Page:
After more than three decades of service to the university, Vice President for Administrative Affairs Ed Barnes says it’s time to move on and pursue some of his other passions.
“My son asked, ‘What are you going to do with yourself?’ I told him, ‘I’m going to do whatever I want, whenever I want,’” Barnes says with a laugh. He plans to revive the air-brush art studio he had in his 20s, and he’d like to expand his woodworking shop at the home in Claremont where he and his wife, Denny, have lived for 28 years. Trips to Eastern Europe and sub-Saharan Africa are also on his to-do list.
President Michael Ortiz says Barnes will be greatly missed.
“His leadership has been invaluable, helping the university navigate through one of the most difficult financial periods in our campus history while instituting a transparent budgeting process,” Ortiz says. “No matter what the university has asked of him, Ed has done an extraordinary job.”
Between now and Dec. 1, the day his retirement takes effect, Barnes has a full plate of responsibilities on campus — the behind-the-scenes duties of a chief financial officer that are essential to the university community. Foremost are some key infrastructure improvements, as well as the ongoing financial challenges that reached crisis proportions in 2009 when the state suddenly slashed funding to the CSU by 22 percent.
“The good news was that this was one time when my crystal ball had some clarity,” Barnes says, pointing out that he foresaw the possible ramifications of the housing bubble, which burst in 2007 and dragged the economy down with it. “I thought, what is this going to mean for California and for funding for public higher education? It was tough for me to convince some of my colleagues to focus on survival, but we did to good effect.”
The simple act of requiring a vice president’s signature for any expenditure over $1,000 trimmed such requisition costs by $7 million the first year. Travel was strictly limited to business-specific trips, and hiring was restricted to mission-critical positions. Furloughs, enacted in 2009 to help the university weather the shock of the cuts, staved off draconian cuts. The passage of Proposition 30 last fall offers hope that the CSU’s worst financial days are behind it, but Barnes says diligence is necessary and ongoing.
“We really had to hunker down, but I’m proud of the way we handled it,” Barnes says. “I’m also proud of other things that have been accomplished in my time here.”
Some of those things – road improvements, electrical substation overhauls and water reclamation projects – can go virtually unseen by the public, but others, such as Agriscapes, the Farm Store, Innovation Village and what is now the John T. Lyle Center for Regenerative Studies, are part of Barnes’ legacy.
“I’ve known Ed since I arrived 18 years ago, and he’s been terrific to work with,” says Paul Storey, director of the Cal Poly Pomona Foundation. “He really knows how the university works, and he was a real leader on the Innovation Village project.” (Innovation Village, the brainchild of former University President Bob Suzuki, now houses Southern California Edison and the Red Cross. It provides opportunities for research collaboration, internships and a steady revenue stream.)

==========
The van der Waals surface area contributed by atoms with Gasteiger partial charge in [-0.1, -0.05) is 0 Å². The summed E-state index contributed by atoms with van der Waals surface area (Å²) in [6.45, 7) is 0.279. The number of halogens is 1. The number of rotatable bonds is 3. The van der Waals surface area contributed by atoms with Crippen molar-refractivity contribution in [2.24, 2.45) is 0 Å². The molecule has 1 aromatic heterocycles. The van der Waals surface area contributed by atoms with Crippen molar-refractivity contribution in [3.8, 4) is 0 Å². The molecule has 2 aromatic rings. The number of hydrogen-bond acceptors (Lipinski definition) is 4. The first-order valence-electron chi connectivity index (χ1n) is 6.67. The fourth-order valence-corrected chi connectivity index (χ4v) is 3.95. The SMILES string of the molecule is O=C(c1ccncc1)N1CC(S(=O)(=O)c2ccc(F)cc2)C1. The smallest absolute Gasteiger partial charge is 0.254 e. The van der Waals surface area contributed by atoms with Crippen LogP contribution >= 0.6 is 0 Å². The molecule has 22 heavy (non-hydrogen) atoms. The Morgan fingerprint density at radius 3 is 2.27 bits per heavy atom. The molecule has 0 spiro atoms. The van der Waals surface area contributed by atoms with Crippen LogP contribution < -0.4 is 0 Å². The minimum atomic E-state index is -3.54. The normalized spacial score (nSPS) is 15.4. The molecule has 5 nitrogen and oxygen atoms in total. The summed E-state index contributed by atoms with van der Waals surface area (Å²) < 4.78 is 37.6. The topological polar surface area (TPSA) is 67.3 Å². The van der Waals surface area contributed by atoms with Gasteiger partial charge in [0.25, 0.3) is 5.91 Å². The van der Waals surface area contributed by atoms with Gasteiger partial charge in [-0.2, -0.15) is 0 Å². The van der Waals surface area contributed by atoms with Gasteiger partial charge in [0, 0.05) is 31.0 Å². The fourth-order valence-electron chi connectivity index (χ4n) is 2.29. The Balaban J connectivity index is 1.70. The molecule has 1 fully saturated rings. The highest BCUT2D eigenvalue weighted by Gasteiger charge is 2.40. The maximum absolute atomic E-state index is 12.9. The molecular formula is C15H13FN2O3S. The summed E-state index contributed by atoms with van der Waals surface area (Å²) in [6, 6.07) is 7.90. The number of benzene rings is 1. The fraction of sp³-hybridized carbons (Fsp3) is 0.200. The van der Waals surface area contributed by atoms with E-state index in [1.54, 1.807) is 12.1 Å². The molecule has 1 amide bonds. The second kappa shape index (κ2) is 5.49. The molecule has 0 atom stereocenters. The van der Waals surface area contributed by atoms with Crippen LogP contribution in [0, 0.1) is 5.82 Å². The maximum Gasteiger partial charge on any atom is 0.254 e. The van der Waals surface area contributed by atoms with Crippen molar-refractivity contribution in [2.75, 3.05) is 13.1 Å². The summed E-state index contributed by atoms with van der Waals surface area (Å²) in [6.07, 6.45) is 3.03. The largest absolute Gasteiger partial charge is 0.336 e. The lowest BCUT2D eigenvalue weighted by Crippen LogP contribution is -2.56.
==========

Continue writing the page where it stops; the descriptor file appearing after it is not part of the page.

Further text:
Barnes’ career at Cal Poly Pomona began in 1981 as an assistant professor in the College of Agriculture. He had just earned his Ph.D. in soil science at the University of Hawaii, where he proved proficient not only as a researcher, but a surfer, finding as much free time as possible to polish his longboarding skills.
“He was a welcome addition to our program,” says Les Young, dean of the College of Agriculture, who was a member of the faculty back then. “We knew Ed was destined for better things. … He was young and fresh, ambitious and very smart.”
Barnes’ life as an administrator began the day he set foot on campus, when he became responsible for managing parts of the college’s farming operation in addition to teaching. His time in the classroom, however, was brief. Soon, he was off to Yemen as part of an international consortium on growing citrus. He returned a month later, wrote a proposal based on the group’s work, and secured a $14.5 million government grant to fund further research at Cal Poly Pomona. It remains the largest single grant project in the university’s history.
Although he returned to the classroom only briefly in the early 1990s, Barnes says he has deep respect for the faculty.
“I give great credit to those who engage students and stay abreast of their field. They have to be out front all the time. They’re at the heart of the university.”
He also has great respect for the team of managers and professionals he has assembled.
“I’ve worked really hard over the years to build an organization where I have good people in key places, and they all do their jobs really well. I get the opportunity to set the tone and leadership style, and they make it happen.”
Joice Xiong, director of internal audits, has known Barnes for nearly 10 years. She says he has empowered his staff to challenge the status quo, which fosters collegiality and encourages problem-solving.
“He’s very open-minded, willing to hear all different opinions, good or bad. I’ve seen him make employees feel very comfortable to express their opinions,” Xiong says. “It’s hard to put into words about what he’s meant to me professionally. He’s a real person, and he will be truly missed.”
Barnes says he will leave with a buoyant optimism about Cal Poly Pomona’s future. “We have one of the gems in the entire Southern California area. We’ve been the best-kept secret for the longest time. We offer fantastic quality programs. Ask the employers who they hire,” he says sweeping his hand toward the university from his sixth-floor office.
(Photo: Ed Barnes)